What’s happening in this picture? I used this in a recent talk and asked the church audience to give me their answers. Their responses included… two people are angry, they are upset, they aren’t talking, they disagree about something. One lady came up to me afterwards and said, “I think it means that she was right and he was wrong.” I chuckled at that one. In a phrase, this is what I see: two people, for whatever reasons, have cut themselves off from each other, both physical and emotionally. Leaders do that sometimes to their critics and naysayers. Here’s why that’s not a good idea and how we can stay closer to our critics.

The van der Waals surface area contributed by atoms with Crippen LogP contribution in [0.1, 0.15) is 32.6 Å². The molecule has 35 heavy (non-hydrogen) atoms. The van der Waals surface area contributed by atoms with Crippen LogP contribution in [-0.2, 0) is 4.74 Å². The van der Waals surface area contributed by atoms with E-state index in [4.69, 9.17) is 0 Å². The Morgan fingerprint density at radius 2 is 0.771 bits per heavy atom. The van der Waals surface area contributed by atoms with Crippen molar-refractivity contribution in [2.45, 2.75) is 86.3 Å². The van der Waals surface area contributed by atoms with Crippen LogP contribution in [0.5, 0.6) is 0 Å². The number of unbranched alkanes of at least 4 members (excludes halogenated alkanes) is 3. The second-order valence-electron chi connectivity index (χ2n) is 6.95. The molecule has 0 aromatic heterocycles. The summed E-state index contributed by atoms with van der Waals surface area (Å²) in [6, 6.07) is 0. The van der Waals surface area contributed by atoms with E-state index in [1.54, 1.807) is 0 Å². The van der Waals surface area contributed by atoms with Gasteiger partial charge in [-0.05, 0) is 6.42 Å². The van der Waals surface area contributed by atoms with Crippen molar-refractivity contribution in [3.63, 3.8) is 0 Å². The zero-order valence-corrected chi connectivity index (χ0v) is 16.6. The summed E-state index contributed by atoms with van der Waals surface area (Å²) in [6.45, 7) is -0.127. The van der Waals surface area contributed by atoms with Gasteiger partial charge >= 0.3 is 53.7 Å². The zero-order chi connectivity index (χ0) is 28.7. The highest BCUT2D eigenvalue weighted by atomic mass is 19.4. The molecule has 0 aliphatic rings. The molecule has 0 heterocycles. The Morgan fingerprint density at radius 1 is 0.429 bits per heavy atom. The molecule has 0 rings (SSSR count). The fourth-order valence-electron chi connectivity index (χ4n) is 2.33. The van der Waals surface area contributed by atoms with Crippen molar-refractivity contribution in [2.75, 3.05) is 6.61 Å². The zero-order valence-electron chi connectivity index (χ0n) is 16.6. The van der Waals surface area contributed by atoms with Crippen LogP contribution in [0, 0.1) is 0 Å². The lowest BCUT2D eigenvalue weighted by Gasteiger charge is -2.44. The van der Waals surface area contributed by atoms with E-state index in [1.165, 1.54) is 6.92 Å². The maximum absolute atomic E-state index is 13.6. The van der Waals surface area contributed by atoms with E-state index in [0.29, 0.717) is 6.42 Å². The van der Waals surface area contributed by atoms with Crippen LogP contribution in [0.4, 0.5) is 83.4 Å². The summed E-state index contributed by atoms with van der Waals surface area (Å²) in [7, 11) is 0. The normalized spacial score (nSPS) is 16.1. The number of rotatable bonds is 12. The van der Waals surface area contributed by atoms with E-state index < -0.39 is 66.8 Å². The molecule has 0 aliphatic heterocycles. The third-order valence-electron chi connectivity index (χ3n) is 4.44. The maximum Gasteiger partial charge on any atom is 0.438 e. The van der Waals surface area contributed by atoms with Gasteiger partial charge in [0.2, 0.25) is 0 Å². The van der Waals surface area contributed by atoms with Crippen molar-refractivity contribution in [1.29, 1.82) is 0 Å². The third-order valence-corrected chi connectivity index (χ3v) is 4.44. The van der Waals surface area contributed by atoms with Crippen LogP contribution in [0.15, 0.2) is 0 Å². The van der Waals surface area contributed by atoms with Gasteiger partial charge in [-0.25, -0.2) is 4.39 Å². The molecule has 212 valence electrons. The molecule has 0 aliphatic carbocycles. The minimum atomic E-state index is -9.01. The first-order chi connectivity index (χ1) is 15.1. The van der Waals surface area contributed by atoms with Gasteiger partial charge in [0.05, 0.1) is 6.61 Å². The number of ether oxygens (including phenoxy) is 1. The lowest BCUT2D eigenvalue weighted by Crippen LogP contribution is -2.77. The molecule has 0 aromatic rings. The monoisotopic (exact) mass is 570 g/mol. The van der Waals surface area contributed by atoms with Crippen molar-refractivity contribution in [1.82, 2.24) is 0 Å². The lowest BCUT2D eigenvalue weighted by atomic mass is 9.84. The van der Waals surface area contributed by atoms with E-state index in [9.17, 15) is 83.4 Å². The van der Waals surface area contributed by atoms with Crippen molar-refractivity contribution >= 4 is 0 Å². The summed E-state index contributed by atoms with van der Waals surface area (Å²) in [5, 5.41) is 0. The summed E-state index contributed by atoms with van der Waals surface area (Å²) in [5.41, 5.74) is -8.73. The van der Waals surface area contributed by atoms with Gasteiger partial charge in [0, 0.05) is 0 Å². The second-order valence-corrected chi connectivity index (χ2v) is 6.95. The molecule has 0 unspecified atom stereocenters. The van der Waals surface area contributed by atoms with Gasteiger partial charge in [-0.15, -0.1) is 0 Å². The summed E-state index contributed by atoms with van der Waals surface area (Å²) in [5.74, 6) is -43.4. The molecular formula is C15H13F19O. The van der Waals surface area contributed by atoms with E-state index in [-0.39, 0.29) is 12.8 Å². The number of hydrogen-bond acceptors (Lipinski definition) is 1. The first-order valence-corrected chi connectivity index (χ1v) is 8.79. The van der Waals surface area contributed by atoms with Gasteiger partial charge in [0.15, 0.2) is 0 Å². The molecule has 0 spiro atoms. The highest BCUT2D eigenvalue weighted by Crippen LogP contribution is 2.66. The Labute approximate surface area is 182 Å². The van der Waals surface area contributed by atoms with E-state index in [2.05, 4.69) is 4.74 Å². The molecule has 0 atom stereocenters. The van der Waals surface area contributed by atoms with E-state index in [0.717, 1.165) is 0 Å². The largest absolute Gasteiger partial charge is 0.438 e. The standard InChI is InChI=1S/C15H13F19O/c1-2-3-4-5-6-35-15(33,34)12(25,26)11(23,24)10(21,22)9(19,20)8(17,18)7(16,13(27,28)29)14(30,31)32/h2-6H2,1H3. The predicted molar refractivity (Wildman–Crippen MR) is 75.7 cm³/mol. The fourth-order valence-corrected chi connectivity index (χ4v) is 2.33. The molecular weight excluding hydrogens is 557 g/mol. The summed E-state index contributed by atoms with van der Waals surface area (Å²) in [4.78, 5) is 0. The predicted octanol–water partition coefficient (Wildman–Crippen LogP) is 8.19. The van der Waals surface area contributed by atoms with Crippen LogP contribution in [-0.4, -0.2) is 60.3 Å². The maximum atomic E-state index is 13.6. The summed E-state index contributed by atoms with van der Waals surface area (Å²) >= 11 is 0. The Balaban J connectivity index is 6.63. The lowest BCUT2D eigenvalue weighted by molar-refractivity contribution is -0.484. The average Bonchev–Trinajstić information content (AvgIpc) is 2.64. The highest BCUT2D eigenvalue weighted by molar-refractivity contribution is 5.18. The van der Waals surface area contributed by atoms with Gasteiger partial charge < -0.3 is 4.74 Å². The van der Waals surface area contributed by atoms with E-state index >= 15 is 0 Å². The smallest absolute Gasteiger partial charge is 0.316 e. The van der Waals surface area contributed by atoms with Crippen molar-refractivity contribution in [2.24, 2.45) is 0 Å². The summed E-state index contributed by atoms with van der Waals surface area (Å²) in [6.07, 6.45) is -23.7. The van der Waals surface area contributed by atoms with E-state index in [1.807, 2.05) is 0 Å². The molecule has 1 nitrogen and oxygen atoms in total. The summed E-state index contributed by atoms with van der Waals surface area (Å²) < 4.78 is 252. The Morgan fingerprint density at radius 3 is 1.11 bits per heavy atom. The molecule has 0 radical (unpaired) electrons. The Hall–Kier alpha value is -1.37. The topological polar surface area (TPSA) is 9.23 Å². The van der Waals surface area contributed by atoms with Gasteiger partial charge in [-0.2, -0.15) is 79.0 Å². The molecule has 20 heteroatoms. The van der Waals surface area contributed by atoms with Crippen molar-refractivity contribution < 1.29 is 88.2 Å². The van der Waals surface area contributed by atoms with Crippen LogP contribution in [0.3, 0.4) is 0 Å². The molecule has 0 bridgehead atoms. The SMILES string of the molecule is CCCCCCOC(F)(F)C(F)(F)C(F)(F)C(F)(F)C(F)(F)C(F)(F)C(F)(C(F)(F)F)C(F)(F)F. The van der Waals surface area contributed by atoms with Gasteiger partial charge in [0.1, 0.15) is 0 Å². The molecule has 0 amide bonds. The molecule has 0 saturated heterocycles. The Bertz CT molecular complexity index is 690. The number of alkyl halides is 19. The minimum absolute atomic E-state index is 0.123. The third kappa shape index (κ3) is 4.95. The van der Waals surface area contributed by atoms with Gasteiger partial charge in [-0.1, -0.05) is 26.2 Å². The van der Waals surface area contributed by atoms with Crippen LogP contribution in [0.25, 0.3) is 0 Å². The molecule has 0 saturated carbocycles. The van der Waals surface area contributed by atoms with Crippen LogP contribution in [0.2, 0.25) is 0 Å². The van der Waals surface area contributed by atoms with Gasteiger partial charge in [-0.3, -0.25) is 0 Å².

One of the greatest survival stories ever began in August 1914 when the famous explorer, Sir Ernest Shackleton, sailed with twenty-seven men on his ship the Endurance. He planned to lead the first expedition across the Antarctic continent. However, his ship got stuck in heavy sea ice which eventually crushed it off the coast of Antarctica. Stuck on four feet of ice over mile-deep water, Shackleton and his crew survived 635 days and nights with poor shelter and limited rations in some of the harshest conditions known. Amazingly, on foot and by small boat he eventually got to safety and then rescued his entire crew. You can read the full story in the great book, Endurance: Shackleton’s Incredible Voyage.